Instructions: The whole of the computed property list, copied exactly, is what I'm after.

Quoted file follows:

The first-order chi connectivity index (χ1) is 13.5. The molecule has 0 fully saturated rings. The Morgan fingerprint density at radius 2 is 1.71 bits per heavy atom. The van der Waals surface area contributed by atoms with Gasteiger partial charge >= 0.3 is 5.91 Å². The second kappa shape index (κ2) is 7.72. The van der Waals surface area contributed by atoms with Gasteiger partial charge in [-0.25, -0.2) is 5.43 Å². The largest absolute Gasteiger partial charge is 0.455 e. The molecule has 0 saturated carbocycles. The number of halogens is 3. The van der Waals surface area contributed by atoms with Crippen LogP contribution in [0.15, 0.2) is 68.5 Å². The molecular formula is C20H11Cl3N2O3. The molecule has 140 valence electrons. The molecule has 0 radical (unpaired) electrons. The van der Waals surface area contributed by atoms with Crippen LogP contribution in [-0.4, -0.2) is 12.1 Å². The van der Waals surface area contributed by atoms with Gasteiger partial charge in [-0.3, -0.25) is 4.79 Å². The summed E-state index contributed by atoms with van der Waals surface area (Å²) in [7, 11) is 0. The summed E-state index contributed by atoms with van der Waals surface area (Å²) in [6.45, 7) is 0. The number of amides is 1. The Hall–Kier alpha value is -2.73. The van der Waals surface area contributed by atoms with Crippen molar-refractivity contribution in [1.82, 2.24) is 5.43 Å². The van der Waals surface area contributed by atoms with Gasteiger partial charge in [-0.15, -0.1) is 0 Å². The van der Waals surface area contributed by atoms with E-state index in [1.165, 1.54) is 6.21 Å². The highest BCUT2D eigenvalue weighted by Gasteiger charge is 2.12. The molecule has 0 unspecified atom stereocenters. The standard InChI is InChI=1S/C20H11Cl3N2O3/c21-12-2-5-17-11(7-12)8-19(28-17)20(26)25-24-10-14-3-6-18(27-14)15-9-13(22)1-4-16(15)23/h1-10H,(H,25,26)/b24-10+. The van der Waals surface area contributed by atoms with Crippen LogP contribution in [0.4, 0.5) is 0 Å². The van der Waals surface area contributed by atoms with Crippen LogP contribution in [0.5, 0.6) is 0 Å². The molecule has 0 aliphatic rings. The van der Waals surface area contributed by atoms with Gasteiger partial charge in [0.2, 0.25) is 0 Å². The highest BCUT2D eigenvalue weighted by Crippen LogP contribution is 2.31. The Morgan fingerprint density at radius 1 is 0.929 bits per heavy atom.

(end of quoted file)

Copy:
The first-order chi connectivity index (χ1) is 13.5. The molecule has 0 fully saturated rings. The Morgan fingerprint density at radius 2 is 1.71 bits per heavy atom. The van der Waals surface area contributed by atoms with Gasteiger partial charge >= 0.3 is 5.91 Å². The second kappa shape index (κ2) is 7.72. The van der Waals surface area contributed by atoms with Gasteiger partial charge in [-0.25, -0.2) is 5.43 Å². The largest absolute Gasteiger partial charge is 0.455 e. The molecule has 0 saturated carbocycles. The number of halogens is 3. The van der Waals surface area contributed by atoms with Crippen LogP contribution in [0.15, 0.2) is 68.5 Å². The molecular formula is C20H11Cl3N2O3. The molecule has 140 valence electrons. The molecule has 0 radical (unpaired) electrons. The van der Waals surface area contributed by atoms with Crippen LogP contribution in [-0.4, -0.2) is 12.1 Å². The van der Waals surface area contributed by atoms with Gasteiger partial charge in [-0.3, -0.25) is 4.79 Å². The summed E-state index contributed by atoms with van der Waals surface area (Å²) in [7, 11) is 0. The summed E-state index contributed by atoms with van der Waals surface area (Å²) in [6.45, 7) is 0. The number of amides is 1. The Hall–Kier alpha value is -2.73. The van der Waals surface area contributed by atoms with Crippen molar-refractivity contribution in [1.82, 2.24) is 5.43 Å². The van der Waals surface area contributed by atoms with Gasteiger partial charge in [-0.15, -0.1) is 0 Å². The van der Waals surface area contributed by atoms with E-state index in [1.165, 1.54) is 6.21 Å². The highest BCUT2D eigenvalue weighted by Gasteiger charge is 2.12. The molecule has 0 unspecified atom stereocenters. The standard InChI is InChI=1S/C20H11Cl3N2O3/c21-12-2-5-17-11(7-12)8-19(28-17)20(26)25-24-10-14-3-6-18(27-14)15-9-13(22)1-4-16(15)23/h1-10H,(H,25,26)/b24-10+. The van der Waals surface area contributed by atoms with Crippen LogP contribution in [0.4, 0.5) is 0 Å². The van der Waals surface area contributed by atoms with Crippen LogP contribution in [0.5, 0.6) is 0 Å². The molecule has 0 aliphatic rings. The van der Waals surface area contributed by atoms with Gasteiger partial charge in [0.2, 0.25) is 0 Å². The highest BCUT2D eigenvalue weighted by Crippen LogP contribution is 2.31. The Morgan fingerprint density at radius 1 is 0.929 bits per heavy atom.